I carried my kids everywhere in my baby carrier. Whether I wore it on the front or in the back, those tots were strapped in for the duration. It's just easier. I live in New York City, and taking the train is just a part of my life. Let me tell you, you've never been so disappointed in humanity until you try to lug up a 40-pound stroller from underground, by yourself, while everyone walks by. Carriers are just easier. But how can you keep baby cozy? Knowing how to keep your baby warm and safe while babywearing is pretty much a necessity.
While there aren't as many stringent guidelines surrounding baby carriers as there are surrounding car seats, there are still safety issues to consider. The United States Consumer Product Safety Commission mandates that all baby carriers must support the baby while maintaining adequate oxygen supply and without the risk of suffocation. This means that the baby's head must remain uncovered and unobstructed, and that their airway and mouth are clear of anything that might inhibit breathing. Beyond that, slippery snowsuits can make it difficult to judge if a baby is breathing or safe in an infant carrier, so consider covering your baby from outside of the carrier with a carrier blanket or jacket specifically made for babywearing.
I know I struggled with how to keep my kids warm enough without being too warm. They're just not so great at communicating their temperatures for you. I know my son would constantly fall asleep when he was tucked onto my chest, and so would my daughter. How was I supposed to know if they were sleepy because they were too warm, or if they were just super cozy hanging out on my boobs? There are a few strategies you can employ while wearing your baby that will assure your baby's safety and comfort — as well as your own.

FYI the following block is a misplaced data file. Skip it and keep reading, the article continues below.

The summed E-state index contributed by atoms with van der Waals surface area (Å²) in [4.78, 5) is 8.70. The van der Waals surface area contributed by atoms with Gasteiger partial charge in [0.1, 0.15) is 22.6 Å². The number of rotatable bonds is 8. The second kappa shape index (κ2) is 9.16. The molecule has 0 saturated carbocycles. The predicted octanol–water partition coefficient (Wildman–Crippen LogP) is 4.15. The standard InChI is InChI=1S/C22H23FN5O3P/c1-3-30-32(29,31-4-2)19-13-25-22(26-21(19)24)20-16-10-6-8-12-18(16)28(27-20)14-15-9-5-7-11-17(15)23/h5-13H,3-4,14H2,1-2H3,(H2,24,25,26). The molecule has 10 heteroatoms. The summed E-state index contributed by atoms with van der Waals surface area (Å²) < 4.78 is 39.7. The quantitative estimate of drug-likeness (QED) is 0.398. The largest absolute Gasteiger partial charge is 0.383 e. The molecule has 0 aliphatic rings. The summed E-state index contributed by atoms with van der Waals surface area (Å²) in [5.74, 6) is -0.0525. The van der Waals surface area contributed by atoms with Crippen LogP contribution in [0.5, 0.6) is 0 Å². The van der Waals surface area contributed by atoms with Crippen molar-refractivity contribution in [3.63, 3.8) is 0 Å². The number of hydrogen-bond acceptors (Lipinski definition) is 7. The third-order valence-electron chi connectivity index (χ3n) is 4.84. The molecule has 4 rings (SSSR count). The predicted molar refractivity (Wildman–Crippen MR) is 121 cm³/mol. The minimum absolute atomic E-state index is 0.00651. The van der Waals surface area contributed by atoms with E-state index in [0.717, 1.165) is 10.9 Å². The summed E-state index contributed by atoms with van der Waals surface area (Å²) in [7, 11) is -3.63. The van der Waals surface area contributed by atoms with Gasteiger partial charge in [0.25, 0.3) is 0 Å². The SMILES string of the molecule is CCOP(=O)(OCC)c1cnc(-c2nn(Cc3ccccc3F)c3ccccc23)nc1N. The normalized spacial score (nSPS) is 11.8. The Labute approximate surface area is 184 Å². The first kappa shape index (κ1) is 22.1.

Getting down to basics, babywearing can be a pain. It can be hard on your back and hotter than blazes, but it's hella convenient and really, the time for this kind of cuddling goes by in a blink. I honestly wish I'd soaked more of it in. Thankfully, the technology has improved since I strapped on my babies and headed out into the world. I spoke to registered nurse practitioner Ally Johnson of Minneapolis and asked her opinion for how to keep your baby warm and safe while babywearing.
She tells Romper, "It's so much easier now than it's ever been. Carriers are designed to have blankets clipped on, and to keep your tiny ones comfortable. Make sure your baby is warm, but not sweating. As long as they can breathe, and their little heads, tummies, and chests are warm, however you accomplish that is up to you." When asked about the babywearing coats like this fleece model, she says, "I've never seen one in real life, but given that they can be zipped all the way closed or let down for more air, they seem to be a great compromise. I have seen the specially designed carrier blankets, and some of those are great, but just make sure your baby isn't overheating, as many are built like sleeping bags and can be quite warm."
But you don't need fancy equipment. Johnson tells Romper, "It's really as easy as throwing some leggings and a coat and hat on your baby and keeping their exposed skin covered. If it's really cold, you can tuck a blanket around your baby and into the carrier, but rigged gear like that can be a pain." You could also just do what I did, and that's steal one of your husband's extra coats that fits around you and your baby and strap them in. I could see their faces and they breathed fine, and also? It was free.
However, if you shop around, you can buy a bigger coat on sale for less than the cost of the designer baby coats. However, they're not as convenient, and they don't fit the rest of you all too well. To be fair, I didn't care about that at all. It's not like people couldn't see I was hiding a baby beneath it. I wasn't going to fashion week — just the grocery store.
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